50/50: Touching Comedy
Anjelica HustonAnna Kendrick...
Gordon-Levitt plays Adam, a 27-year-old, straight-edge radio writer
who is diagnosed with a rare form of spinal cancer out of the blue.
Surrounded by his unhappy girlfriend, his loyal best friend, his overbearing
mother and a trainee therapist, he does his best to come to terms with his
fifty percent survival chances.
50/50 explores the effect
Adam’s odds of survival has on those close to him. His girlfriend Rachael (Howard) feels guilt-tripped into taking care of him despite their obviously floundering
relationship She becomes
resentful but the fear of being labeled the worst girlfriend ever keeps her from
acknowledging her displeasure with the situation.
Adam’s best friend Kyle
(Rogen), on the other hand, pitches in wholeheartedly and does what he can to ease
his friend’s stress, which consists mainly of sharing his medical marijuana. His
way of finding the bright side in the various awful situations and cracking
jokes about them, go a great way to keeping the film schmaltz-free.
Rogen brings the funny, Kendrick brings the awkward. She plays Katherine, the
trainee therapist who finds herself dealing with a case that is way out of her
league. Still, she powers on with her relaxation exercises and textbook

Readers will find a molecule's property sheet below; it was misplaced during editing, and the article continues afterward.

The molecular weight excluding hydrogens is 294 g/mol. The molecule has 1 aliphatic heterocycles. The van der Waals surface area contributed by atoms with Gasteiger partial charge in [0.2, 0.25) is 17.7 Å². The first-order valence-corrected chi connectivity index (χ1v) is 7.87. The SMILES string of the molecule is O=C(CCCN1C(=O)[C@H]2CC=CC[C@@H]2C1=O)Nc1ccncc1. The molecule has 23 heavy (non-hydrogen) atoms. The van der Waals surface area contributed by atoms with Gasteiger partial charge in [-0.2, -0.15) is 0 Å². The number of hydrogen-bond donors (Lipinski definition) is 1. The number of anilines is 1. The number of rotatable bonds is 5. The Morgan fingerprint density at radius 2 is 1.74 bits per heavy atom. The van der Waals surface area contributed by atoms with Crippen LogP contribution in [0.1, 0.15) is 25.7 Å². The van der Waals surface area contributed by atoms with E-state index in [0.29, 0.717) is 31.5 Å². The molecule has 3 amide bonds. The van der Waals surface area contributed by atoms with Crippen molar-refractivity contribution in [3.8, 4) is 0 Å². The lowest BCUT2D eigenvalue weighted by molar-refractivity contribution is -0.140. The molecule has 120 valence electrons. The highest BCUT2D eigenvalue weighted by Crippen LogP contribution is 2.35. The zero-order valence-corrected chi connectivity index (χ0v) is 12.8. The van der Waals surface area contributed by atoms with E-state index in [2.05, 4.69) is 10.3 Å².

tips, determined to turn Adam into something interesting for her dissertation.
Rounding up his immediate social circle is his mum, Diane (Huston), who he sees
only rarely due to her preoccupation with his Alzheimer’s-ridden dad. Faced
with the looming demise of the only mentally aware family member she has left,
her maternal instincts go into overdrive causing Adam to retreat as far, and as
quickly as he can.
The film’s tone is the driving force behind its success. The acting,
dialogue and airy, blue-grey colour palette combine to make a film that mixes
drama and comedy perfectly. It admirably shows how the characters deal with
Adam’s cancer while being neither overly sentimental nor blasé.
It portrays an
almost mundane cancer experience by focusing on how Adam’s
hyperawareness of his mortality affects his life, rather than spending too much
time on his ailing health and the horrors of chemo. Gordon-Levitt plays Adam as
a man taken utterly by surprise and who subsequently struggles to accept the
fact that a life-threatening disease can effect someone who steers clear
of risks as assiduously as he does. The most apt way to describe his
performance, and actually the film as a whole, is that it is restrained and very
50/50 is probably the least
heartbreaking film about cancer you’ll ever see. It isn’t sentimental,
schmaltzy or melodramatic, which isn’t to say that it isn’t touching, because it
is; only you’ll be smiling instead of breaking out the tissues.